BURKINA FASO-SENEGAL: Expat students call for help

Trainee teachers from Burkina Faso studying in Senegal have written an anguished plea for help to the newspaper Le Pays of Ougadougou, complaining about extortionate demands for rent, late or no grant payments and a lack of 'compulsory' work placements.

The 38 students are attending a joint Austria-Burkina Faso programme for trainee technical teachers involving two years' study in Dakar. They arrived there in September 2007 but since then they claim to have "lived with recurrent difficulties".

The first was rent: they had been told by the University of Koudougou in Burkina Faso that as well as their grants they would have a housing allowance paid by the Austrians which would be topped up by the university if necessary. But when they arrived in Dakar they found the rent was much higher than expected and they had to pay the extra, for which the university accordingly docked their grants.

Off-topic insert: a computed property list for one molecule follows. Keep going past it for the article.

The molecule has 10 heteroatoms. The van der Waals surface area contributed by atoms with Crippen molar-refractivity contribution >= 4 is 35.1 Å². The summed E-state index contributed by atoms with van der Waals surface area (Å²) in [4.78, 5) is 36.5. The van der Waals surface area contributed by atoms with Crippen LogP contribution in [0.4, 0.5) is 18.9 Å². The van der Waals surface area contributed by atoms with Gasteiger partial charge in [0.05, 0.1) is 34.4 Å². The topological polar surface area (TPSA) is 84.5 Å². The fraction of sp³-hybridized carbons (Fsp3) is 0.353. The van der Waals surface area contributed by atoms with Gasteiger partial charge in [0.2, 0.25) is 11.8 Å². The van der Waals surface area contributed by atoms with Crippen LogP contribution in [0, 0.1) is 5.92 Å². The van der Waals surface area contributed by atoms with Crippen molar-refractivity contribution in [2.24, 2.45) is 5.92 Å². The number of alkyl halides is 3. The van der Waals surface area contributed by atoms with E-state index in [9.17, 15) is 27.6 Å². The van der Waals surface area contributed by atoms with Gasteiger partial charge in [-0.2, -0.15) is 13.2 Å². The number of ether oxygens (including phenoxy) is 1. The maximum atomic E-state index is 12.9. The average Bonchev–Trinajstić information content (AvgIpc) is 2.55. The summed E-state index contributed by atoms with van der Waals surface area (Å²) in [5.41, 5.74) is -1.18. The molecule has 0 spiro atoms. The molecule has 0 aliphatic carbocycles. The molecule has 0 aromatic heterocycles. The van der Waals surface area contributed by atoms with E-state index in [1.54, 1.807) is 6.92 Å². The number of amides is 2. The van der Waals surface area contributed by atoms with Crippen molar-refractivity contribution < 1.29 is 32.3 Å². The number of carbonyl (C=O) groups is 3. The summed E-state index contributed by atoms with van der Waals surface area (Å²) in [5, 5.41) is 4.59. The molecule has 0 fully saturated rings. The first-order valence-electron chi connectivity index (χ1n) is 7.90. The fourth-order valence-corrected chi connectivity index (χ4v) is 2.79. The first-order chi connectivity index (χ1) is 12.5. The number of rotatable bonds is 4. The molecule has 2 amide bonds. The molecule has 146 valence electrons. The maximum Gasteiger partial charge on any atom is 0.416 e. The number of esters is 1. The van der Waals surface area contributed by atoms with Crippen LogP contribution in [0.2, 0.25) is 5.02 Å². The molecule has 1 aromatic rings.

After fruitless negotiations, the students found cheaper accommodation only to discover themselves heavily penalised by the university for housing deposits and other charges it claimed it had to repay.

The students also had problems with late payments of their grants, funded jointly by Burkina Faso and by Austria. Although the grants and benefits should have been paid quarterly, students said they rarely received the entire grant and never on time.

"That has led to difficulties regarding failure to respect the various contracts we signed - for leases, water, electricity."

When they wrote their letter, dated 6 July and published in the newspaper last week, they said they had received "not a single centime" of their grants which were due on 25 June. "Our allowances are exhausted. We have nothing and the landlords are threatening to throw us out in the next few days if the money is late."

The impact on their academic and psychological states was enormous, they wrote. "We're thinking more about our problems than our studies, which lowers our performance, and makes the most sensitive depressed. At the end of each term the questions that torture our minds are, when will they pay us? Shall we receive all our grant?"

They had just been told by the UK accounts manager that they would not receive all their grants, because the university was intending to cut one or two months of their entitlement.